Last summer when I visited my hometown in Colorado, I had the strange and eventually easily overcome urge to go out and try to score some weed. Not because I wanted to smoke it, or otherwise ingest it. I just wanted the chance to stroll into the corner dope store and proudly announce that I was there to purchase some cannabis, thank you very much. It would be sweet retribution for all those weekends I spent wandering around, looking for somebody who knew somebody who could hook me and my friends up. The only dealing would be the search for clearance items.
And now I should point out that my own marijuana use was of the very limited variety. For a brief time, I lived with a guy who truly enjoyed his afternoon bake. It was part of a social order that I had no trouble falling into, since slamming back a six-pack was certainly in my list of things to do on any given Friday night, and once the cans were empty, they could rather abruptly be turned into rudimentary pipes. Not that I'm condoning such behavior, mind you. This was how I lived. I never owned a pipe or a bong.
My mother did. Not wittingly, of course. She received, as a gift, a curious piece of ceramic that looked to be a martian, with funnels for antennae on the top of his head. On one side, he wore a great bloodshot eyed expression of glee, while on the other those eyes were narrowed to slits and the goofy grin was replaced by a very small hole. About the size of a reasonably rolled joint. This was back in 1970's Boulder, Colorado, where such items could easily have been slipped onto the shelves at any gift store, and I'm sure that it came to her as an object d'art, not a piece de pot. It sat in my mother's window sill for years before the true nature of this little sculpture became hysterically apparent. I am quite confident that in all those years, it was never utilized for its intended purpose.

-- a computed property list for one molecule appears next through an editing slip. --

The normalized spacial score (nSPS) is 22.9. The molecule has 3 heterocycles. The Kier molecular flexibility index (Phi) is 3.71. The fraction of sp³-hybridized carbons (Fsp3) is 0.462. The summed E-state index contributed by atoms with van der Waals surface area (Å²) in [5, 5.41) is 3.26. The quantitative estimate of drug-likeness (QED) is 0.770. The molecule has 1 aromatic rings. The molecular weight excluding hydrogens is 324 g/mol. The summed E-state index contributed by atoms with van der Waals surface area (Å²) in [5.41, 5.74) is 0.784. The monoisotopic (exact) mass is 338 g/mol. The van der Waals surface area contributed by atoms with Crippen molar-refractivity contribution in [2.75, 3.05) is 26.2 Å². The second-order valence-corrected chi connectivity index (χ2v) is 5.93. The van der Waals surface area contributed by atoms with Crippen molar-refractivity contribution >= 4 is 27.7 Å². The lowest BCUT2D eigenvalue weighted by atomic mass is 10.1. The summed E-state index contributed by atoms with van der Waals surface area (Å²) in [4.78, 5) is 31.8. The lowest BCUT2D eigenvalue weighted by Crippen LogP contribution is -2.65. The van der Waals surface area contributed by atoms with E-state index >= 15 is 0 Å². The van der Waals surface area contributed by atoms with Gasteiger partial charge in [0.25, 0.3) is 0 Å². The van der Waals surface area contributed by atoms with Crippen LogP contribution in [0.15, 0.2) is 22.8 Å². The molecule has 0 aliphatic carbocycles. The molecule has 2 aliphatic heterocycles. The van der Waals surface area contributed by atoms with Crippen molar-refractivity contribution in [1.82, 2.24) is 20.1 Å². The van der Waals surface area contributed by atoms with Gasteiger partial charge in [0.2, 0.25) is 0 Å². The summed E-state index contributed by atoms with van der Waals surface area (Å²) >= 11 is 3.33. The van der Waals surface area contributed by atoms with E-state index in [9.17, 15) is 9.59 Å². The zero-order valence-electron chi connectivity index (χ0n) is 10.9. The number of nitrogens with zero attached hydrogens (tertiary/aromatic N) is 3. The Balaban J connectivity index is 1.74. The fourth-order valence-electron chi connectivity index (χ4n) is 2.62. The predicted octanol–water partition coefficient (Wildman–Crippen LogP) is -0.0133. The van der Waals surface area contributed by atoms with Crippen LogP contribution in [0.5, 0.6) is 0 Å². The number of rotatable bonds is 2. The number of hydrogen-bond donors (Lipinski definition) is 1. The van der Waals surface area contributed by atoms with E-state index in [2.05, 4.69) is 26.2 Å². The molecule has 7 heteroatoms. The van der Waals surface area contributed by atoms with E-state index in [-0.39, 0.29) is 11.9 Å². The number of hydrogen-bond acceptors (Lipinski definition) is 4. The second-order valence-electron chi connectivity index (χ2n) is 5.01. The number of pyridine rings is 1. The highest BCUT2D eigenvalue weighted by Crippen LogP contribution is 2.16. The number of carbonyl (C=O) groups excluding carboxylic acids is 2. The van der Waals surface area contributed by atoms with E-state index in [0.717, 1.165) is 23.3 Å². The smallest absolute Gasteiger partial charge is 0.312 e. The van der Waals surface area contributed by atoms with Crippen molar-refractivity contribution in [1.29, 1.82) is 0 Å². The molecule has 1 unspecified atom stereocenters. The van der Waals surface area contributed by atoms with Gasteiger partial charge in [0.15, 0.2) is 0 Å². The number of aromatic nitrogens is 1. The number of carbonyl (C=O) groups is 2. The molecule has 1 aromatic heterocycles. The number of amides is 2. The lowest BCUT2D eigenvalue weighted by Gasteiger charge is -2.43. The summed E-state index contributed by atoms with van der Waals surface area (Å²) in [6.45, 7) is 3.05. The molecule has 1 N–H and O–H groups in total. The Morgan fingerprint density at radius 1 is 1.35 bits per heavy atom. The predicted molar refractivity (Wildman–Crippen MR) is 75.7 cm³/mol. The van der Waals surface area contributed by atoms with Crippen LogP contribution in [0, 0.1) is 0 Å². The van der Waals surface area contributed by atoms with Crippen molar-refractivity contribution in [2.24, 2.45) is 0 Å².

Now, with the legalization of marijuana in the Mile High State (disclaimer: it is forbidden to write more than a paragraph about pot in Colorado without using that phrase), it seems like a missed opportunity. But the good news is this: Over in Durango, the first cannabis-friendly ranch resort is opening in July. CannaCamp offers the expected outdoor adventures and water sports you might expect from your more traditional summer camp, but also has a number of "cannabis activities" on tap. Or on bud. Laying down in a meadow and staring at the clouds. That kind of thing. And I did check: There are arts and crafts. I can only hope that some enterprising guest takes it on themselves to spend a little times in the ceramics hut recreating their version of my mom's little alien visitor. If they want to get their bud badge, that is.